Paddling on Ross Lake
Recently I have been experimenting with new outdoor activities. Well, new to me. Over spring break Ian and I spent four days hiking along the Olympic Coast, from Rialto Beach to Shi-Shi, and this weekend we spent two days canoeing on Diablo and Ross Lakes. You see we are primarily mountain people. We like the alpine, climbing, backpacking, huge vistas; I like the way the world looks when I’m above tree line. We wanted to try something new, and along the way realized that this mode of travel has its own highlights.
Our plan to paddle up to Big Beaver was hatched over fried eggs, tea and toast on Saturday morning. However it all hinged on one piece of equipment, portage canoe wheels. To get from Diablo Lake to Ross Lake we would have to portage the canoe up a long, uphill, gravel road; about one mile and 800 vertical feet. Carrying the canoe did not seem like an option. Luckily, Jenny C. has canoe wheels! And so we were off.
Ian portaging the canoe from Diablo Lake to Ross Lake
The portage to Ross Lake proved to be uneventful and only took an hour. Ian and I were both amazed at how easy the canoe was to pull up such a long hill; we had envisioned a somewhat more arduous hike. As we descended the backside of the dam we were shocked to see how low the lake was. It was about forty feet lower than the last time I’d seen it. The banks were steep, rocky and kind of ugly with intermittent stumps.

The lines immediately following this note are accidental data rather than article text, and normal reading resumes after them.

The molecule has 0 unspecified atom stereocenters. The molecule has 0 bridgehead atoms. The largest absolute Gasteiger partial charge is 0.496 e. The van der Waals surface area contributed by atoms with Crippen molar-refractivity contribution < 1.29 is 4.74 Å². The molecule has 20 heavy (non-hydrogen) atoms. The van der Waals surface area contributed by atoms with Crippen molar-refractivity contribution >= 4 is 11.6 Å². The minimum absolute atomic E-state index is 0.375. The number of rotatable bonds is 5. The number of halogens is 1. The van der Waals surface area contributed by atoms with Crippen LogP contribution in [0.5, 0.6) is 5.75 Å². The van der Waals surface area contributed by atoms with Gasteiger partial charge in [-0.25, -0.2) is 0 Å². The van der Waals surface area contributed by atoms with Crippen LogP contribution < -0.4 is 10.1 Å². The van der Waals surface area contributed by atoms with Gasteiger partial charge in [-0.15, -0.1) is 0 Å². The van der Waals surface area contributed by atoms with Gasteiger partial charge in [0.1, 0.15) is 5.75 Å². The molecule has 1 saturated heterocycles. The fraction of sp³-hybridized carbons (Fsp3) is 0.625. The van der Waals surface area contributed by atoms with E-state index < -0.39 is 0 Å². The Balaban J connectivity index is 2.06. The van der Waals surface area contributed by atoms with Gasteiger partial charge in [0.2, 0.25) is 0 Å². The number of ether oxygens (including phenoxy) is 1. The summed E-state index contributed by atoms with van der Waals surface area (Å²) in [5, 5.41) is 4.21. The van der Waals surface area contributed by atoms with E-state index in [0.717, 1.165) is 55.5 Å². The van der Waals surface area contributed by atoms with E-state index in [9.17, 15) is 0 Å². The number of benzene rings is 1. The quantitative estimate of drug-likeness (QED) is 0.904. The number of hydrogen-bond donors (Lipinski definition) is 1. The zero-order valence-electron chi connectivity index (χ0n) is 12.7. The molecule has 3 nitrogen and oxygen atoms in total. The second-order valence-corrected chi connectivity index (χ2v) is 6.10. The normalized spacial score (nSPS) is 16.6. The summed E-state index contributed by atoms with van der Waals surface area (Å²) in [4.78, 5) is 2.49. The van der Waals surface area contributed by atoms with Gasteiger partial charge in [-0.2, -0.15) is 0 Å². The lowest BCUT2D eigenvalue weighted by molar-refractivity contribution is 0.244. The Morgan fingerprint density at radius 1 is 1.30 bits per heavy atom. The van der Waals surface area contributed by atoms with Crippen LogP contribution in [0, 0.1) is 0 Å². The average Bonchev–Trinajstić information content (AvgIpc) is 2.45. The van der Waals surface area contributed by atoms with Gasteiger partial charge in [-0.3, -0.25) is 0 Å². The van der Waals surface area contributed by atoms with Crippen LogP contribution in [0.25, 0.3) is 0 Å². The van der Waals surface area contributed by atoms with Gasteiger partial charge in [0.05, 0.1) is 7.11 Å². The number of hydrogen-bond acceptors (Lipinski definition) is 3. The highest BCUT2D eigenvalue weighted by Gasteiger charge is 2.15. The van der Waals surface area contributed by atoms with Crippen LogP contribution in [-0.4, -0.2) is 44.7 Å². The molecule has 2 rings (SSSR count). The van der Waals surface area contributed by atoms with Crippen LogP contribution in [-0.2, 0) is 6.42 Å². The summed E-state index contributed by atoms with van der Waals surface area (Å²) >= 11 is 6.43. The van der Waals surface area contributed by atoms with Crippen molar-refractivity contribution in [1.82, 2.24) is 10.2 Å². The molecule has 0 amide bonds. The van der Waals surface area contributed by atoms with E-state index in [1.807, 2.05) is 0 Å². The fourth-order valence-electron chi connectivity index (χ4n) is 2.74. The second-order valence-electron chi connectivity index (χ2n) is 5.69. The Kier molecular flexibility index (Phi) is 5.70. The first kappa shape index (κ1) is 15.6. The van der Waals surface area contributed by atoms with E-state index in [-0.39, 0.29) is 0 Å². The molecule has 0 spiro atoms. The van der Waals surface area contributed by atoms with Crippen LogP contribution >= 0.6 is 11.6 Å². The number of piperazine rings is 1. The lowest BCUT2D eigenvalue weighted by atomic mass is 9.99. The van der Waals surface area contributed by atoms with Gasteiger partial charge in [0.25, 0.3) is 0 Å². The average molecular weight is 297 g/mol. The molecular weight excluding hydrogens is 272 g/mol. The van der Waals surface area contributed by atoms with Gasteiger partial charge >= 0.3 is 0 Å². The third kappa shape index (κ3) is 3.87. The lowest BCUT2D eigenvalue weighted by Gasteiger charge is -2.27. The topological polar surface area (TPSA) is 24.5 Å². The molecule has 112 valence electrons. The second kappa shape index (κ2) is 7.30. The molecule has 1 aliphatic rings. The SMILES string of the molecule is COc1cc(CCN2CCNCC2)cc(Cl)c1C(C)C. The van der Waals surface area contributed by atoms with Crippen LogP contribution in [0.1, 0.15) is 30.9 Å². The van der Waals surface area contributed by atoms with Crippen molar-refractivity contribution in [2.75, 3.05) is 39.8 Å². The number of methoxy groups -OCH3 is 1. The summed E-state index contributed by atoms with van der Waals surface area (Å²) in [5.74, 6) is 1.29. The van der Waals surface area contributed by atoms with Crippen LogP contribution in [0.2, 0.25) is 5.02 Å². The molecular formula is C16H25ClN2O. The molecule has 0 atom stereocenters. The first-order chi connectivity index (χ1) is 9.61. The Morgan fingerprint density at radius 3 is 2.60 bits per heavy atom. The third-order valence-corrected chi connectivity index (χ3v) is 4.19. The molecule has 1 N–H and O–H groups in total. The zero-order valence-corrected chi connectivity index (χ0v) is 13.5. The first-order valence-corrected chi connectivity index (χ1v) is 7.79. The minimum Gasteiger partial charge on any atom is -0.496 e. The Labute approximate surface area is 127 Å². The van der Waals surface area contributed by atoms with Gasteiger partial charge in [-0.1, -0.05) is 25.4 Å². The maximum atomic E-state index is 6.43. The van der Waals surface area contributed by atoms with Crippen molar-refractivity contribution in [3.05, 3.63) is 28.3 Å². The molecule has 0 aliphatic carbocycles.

Looking at Ross Dam with Colonial and Pyramid Peaks in the background.
As we headed toward our destination, Big Beaver campground, we passed the Ross Lake Resort. The resort looked much different than usual, perhaps it was the absence of people and voices or the stark, brown banks behind it; it suddenly looked small on such a huge landscape. Leaving the resort behind, we paddled north to the Big Beaver campground. It was beautiful. And quiet. What a peaceful way to travel and experience this landscape.
The view from camp, Jack Mountain.
We got to camp in the early evening, took our time surveying each site and choosing the best one. Which was harder than it sounds, Big Beaver campground is fabulous. Flat tent sites, fire rings, huge bear boxes, and great views of Jack, Crater, Pierce and Sourdough Mountains.
The next morning Ian and I had a leisurely morning in camp and played with the idea of heading farther north and then heeded the advice of Jenny C., who had reminded us to head home before the wind picked up. We should have remembered that advice a little earlier in the morning; we paddled against the wind almost all the way to Ross Lake. And the wind didn’t stop when we got to Diablo Lake. It was pretty exhausting.
Looking south on Ross Lake at Crater Mountain.
Even the constant, strong wind couldn’t distract from the beauty of the lake, the towering peaks that surround it, and the solitude you feel in such wild places. Canoeing will not soon be in competition with backpacking and climbing as my favorite outdoor activity, however, it is now definitely on my list of top five favorite ways to spend an afternoon outside, playing.Photos courtesy of Jenny Frederick